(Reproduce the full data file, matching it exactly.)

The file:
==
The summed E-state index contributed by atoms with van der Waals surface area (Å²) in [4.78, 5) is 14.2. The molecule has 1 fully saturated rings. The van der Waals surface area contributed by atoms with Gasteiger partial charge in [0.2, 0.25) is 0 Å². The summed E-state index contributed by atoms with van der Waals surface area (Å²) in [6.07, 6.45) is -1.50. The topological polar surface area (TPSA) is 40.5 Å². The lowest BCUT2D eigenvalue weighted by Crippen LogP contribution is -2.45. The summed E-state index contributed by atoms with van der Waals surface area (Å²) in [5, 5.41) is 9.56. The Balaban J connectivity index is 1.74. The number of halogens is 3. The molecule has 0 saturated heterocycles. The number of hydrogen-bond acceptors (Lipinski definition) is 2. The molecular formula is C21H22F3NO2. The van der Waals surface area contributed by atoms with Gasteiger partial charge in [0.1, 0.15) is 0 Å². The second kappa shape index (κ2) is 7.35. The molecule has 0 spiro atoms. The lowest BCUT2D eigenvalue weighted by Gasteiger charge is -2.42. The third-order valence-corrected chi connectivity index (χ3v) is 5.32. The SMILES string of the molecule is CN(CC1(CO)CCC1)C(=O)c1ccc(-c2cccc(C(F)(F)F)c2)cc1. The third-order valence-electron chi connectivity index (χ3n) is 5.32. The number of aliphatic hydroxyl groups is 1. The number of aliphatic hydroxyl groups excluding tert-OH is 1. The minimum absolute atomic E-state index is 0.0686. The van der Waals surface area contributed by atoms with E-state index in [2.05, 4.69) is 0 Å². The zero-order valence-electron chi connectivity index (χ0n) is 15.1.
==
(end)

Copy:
The summed E-state index contributed by atoms with van der Waals surface area (Å²) in [4.78, 5) is 14.2. The molecule has 1 fully saturated rings. The van der Waals surface area contributed by atoms with Gasteiger partial charge in [0.2, 0.25) is 0 Å². The summed E-state index contributed by atoms with van der Waals surface area (Å²) in [6.07, 6.45) is -1.50. The topological polar surface area (TPSA) is 40.5 Å². The lowest BCUT2D eigenvalue weighted by Crippen LogP contribution is -2.45. The summed E-state index contributed by atoms with van der Waals surface area (Å²) in [5, 5.41) is 9.56. The Balaban J connectivity index is 1.74. The number of halogens is 3. The molecule has 0 saturated heterocycles. The number of hydrogen-bond acceptors (Lipinski definition) is 2. The molecular formula is C21H22F3NO2. The van der Waals surface area contributed by atoms with Gasteiger partial charge in [0.1, 0.15) is 0 Å². The second kappa shape index (κ2) is 7.35. The molecule has 0 spiro atoms. The lowest BCUT2D eigenvalue weighted by Gasteiger charge is -2.42. The third-order valence-corrected chi connectivity index (χ3v) is 5.32. The SMILES string of the molecule is CN(CC1(CO)CCC1)C(=O)c1ccc(-c2cccc(C(F)(F)F)c2)cc1. The third-order valence-electron chi connectivity index (χ3n) is 5.32. The number of aliphatic hydroxyl groups is 1. The number of aliphatic hydroxyl groups excluding tert-OH is 1. The minimum absolute atomic E-state index is 0.0686. The van der Waals surface area contributed by atoms with E-state index in [2.05, 4.69) is 0 Å². The zero-order valence-electron chi connectivity index (χ0n) is 15.1.